man remains were found.                                    ground anomalies recorded by a team of geophysi-
                                                           cists from the University of Cagliari (Italy) in No-
      Chamber B, at the northeastern side of the
                                                           vember, 1996 (see Balia and Vernier 1996). At the
corridor, was originally associated with another
                                                           same time, it confirmed the very bad state of pres-
vertical shaft, parallel to the corridor, and was closed
                                                           ervation of these tombs.
by a stone slab, which lay at the bottom of the shaft
beneath the fill. Some fragments of a circular ba-                The excavation of OAZVII, 10 x 10m in area,
sin with a ledge-rim were collected under the slab.        revealed a man-made stone platform associated with
At present, it appears that Chamber A and Cham-            at least two monoliths, in the southwestern sector of
ber B were initially two separate tombs with inde-         the unit. The two stelae were now collapsed, but
pendent shafts; they were later joined in one monu-        seem to have once been aligned along a north-south
mental funerary complex associated with Cham-              axis. The platform was about 0.50-0.60 m high, and
ber C. Fragments of several vessels were scattered         was built upon a stratum of light brown clayey soil,
on the stone floor in front of the entrance, and along     about 0.10-0.15 m thick. This covered a thin layer
the southern side of the chamber. Hundreds of blue         of clay over the tuff forming the bedrock. The con-
glass beads, as well some bored pottery disks, were        struction was carefully constructed and consisted of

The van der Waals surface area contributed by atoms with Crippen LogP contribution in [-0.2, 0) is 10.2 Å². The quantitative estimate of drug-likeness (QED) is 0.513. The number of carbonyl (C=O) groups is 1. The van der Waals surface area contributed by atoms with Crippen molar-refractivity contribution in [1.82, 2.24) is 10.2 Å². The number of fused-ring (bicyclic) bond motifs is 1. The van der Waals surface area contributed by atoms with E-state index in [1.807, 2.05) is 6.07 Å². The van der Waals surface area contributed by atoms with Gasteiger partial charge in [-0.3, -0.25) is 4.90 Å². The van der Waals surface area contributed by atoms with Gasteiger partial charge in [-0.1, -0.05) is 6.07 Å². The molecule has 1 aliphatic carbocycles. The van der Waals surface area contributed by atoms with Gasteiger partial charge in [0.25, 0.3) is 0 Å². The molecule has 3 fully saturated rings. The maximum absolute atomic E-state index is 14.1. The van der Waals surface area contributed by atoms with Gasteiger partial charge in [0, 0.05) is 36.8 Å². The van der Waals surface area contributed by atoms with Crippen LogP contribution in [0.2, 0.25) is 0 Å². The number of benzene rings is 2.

collected in the same area. These artifacts confirm        large stones in a mortar of a compacted yellow clay.
an Early Aksumite dating for this chamber. No              In some areas the clay mortar was covered with a
human remains were found in this chamber. Cham-            white plaster. An opening, possibly of a square shaft,
ber C, at the southwestern corner of the corridor,         ca. 2 x 2 m in size and delimited by a regular align-
was most likely the latest burial chamber of Tomb          ment of stones, was identified beneath the top of
2. This was a large chamber, but most of the roof          Stela 2. This feature was not completely excavated,
had collapsed, preventing a complete and detailed          but the upper part of it provided a great quantity of
investigation. Only the "antechamber" was partly           sherds from at least 15 vessels.
excavated, and a niche with a carved step was found
                                                                  A very badly preserved human burial was found
to the west of the entry. A few fragments of Early
                                                           under a small pile of stones on the surface of the plat-
Aksumite rectangular basins, and an imported Ro-
                                                           form to the northwest of the square shaft (?). The
man amphora from Gaul, dating to the late 1st to
                                                           body was lying on the left side, in a contracted posi-
3rd centuries A.D., were collected in the fill of the
                                                           tion, with the head to the east facing south. On each
chamber. An inscription, which can be read as
"matur," is stamped on the base of the amphora.
                                                             r
                                                           a m were two thick bronze bracelets. According to